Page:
Interest Adjustment Date (I.A.D.) - The date the term of the mortgage starts and is usually the first of the month. An interest-only payment on mortgage funds advanced prior to the IAD will be due on this date. The first regular monthly principal and interest payment is due one month after the IAD.

Interim Financing - Short-term financing to help a buyer bridge the gap between the closing date on the purchase of a new home and the closing date on the sale of the current home.

Loan-to-Value Ratio - The ratio of the mortgage loan to the appraised value or purchase price of the property, whichever is less, expressed as a percentage.

Maturity Date - The last day of the term of the mortgage agreement. The mortgage agreement must then be renewed or the mortgage balance paid in full.

Mortgagee and Mortgagor - The lender is the mortgagee and the borrower is the mortgagor.

Mortgage Critical Illness Insurance - Mortgage Critical Illness Insurance is available as an enhancement to Mortgage Life Insurance. Complete details of benefits, exclusions and limitations are contained in the Certificate of Insurance.

Mortgage Insurance - Distinct from mortgage life insurance or home, property, fire and casualty insurance; mortgage insurance provides protection to the lender in the event of a default by the borrower.

Mortgage Life Insurance -Mortgage Life Insurance pays off your outstanding mortgage balance in the event of your death. The intent is to protect survivors from the loss of their homes.

Mortgage Term - The number of years or months over which you pay a specified interest rate. Terms usually range from six months to 10 years.

National Housing Act (NHA) Loan - A mortgage loan insured by Canadian Mortgage and Housing Corporation (CMHC).

Offer to Purchase - A formal, legal agreement between buyer and seller that offers a certain price for a specified real property. The offer may be firm (no conditions attached) or conditional (certain conditions must be fulfilled).

Open Mortgage - A mortgage which can be prepaid at any time, without penalty.

Payment Frequency - The choice of making regular mortgage payments every week, every other week, twice a month or monthly.

P.I.T. - Principal, interest and taxes. Together, these make up the regular payment on a mortgage if you elect to include property taxes in your mortgage payments

Porting - This allows you to move to another property without having to lose your existing interest rate. You can keep your existing mortgage balance, term and interest rate plus save money by avoiding early discharge penalties.

Prepayment Charge/Penalty - A fee charged by the lender when the borrower pays off all or a portion of a mortgage more quickly than provided for in the mortgage agreement.

Prepayment Option - The ability to prepay all or a portion of the principal balance. Prepayment charges may be incurred on the exercise of prepayment options.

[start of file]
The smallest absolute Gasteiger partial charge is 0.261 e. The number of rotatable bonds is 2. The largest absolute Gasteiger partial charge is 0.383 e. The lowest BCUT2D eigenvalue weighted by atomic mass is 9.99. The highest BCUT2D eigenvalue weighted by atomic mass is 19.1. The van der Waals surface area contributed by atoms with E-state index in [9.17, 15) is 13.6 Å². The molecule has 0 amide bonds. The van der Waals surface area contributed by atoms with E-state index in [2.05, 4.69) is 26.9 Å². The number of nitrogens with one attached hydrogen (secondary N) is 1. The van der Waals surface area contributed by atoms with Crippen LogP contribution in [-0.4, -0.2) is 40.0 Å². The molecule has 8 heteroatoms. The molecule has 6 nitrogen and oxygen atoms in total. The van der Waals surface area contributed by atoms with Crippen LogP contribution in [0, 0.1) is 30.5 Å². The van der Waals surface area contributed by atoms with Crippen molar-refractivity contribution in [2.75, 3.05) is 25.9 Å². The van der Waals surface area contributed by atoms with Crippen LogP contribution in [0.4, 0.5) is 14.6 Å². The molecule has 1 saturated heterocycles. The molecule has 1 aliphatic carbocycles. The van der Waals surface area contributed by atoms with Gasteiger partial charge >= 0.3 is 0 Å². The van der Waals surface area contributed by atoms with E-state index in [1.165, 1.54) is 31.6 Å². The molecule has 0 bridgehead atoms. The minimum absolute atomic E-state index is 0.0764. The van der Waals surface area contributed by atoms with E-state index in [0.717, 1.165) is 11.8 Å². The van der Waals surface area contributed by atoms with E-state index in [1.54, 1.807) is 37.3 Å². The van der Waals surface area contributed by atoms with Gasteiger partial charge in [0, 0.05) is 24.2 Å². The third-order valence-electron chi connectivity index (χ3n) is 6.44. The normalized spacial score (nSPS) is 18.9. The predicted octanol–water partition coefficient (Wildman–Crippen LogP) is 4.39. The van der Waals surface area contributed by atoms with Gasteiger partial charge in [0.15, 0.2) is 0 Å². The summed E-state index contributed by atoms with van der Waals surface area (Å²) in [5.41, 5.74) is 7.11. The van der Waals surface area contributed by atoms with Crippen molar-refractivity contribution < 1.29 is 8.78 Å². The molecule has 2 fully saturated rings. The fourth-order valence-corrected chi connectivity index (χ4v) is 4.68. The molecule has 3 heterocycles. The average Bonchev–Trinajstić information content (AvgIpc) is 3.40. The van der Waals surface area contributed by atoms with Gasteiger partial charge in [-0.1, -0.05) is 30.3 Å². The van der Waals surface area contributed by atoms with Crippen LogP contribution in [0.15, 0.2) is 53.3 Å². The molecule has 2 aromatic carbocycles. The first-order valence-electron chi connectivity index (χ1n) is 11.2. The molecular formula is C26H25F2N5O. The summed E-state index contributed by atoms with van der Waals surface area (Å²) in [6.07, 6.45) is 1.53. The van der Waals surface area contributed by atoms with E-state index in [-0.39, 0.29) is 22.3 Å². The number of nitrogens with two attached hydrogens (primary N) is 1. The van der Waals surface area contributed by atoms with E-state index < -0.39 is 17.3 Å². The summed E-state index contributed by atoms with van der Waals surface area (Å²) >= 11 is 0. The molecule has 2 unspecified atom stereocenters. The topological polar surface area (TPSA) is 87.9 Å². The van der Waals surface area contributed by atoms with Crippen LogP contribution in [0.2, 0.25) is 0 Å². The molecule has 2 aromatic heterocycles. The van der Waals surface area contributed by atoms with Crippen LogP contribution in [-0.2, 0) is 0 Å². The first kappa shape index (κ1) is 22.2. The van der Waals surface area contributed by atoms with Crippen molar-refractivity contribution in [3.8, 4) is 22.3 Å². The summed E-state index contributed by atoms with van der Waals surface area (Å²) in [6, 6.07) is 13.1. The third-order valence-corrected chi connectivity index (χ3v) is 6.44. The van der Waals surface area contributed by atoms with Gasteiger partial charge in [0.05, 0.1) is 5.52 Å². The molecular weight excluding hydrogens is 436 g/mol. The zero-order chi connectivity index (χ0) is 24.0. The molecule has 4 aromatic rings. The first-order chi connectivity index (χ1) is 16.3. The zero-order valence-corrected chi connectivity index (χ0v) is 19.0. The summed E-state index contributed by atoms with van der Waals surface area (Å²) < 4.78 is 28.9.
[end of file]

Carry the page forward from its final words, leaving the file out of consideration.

Principal - The amount of money borrowed for a new mortgage.

Refinancing - Renegotiating your existing mortgage agreement. May include increasing the principal or paying out the mortgage in full.

Renew - To extend a mortgage agreement with the same lender for another term. The length of the term and the conditions (such as the rate of interest) may be changed.

Secondary Homes - A secondary home is a property other than the owner’s principal residence. It may be purchased to meet special family circumstances or work demands, or as a cottage or leisure residence, and is intended for occupancy by the owner or a relative (on a rent free basis) at some time during the year. It does not include rental properties, part-time rentals, timeshares or rental pools.

Security - In the case of mortgages, real estate offered as collateral for the loan.

Term - The period of time over which the interest rate, payment and other mortgage conditions are set. At the end of the term the mortgage is due and payable unless renewed.

Total Debt Service (TDS) Ratio - The percentage of gross income needed to cover monthly payments for housing and all other debts and financing obligations. The total should generally not exceed 37% of gross monthly income.

Type A or Type B Vacation Properties - Generally speaking, Type A vacation properties are the same as standard residential properties in terms of quality of construction and materials used. They have year-round road access, and generally meet standard residential property lending requirements. Type B vacation properties must meet all Type A property requirements except for the following:

  • A standard heating system is not required.
  • Year-round road access is not required (e.g. unplowed road in the winter is acceptable)

Variable Rate Mortgages - A variable rate mortgage is where the rate of interest changes when the lender’s Prime lending rate changes, usually not more than once a month. This is sometimes referred to as a floating rate mortgage

Further details link: http://www.bcrealestatelawyers.com/faqs/terminology.htm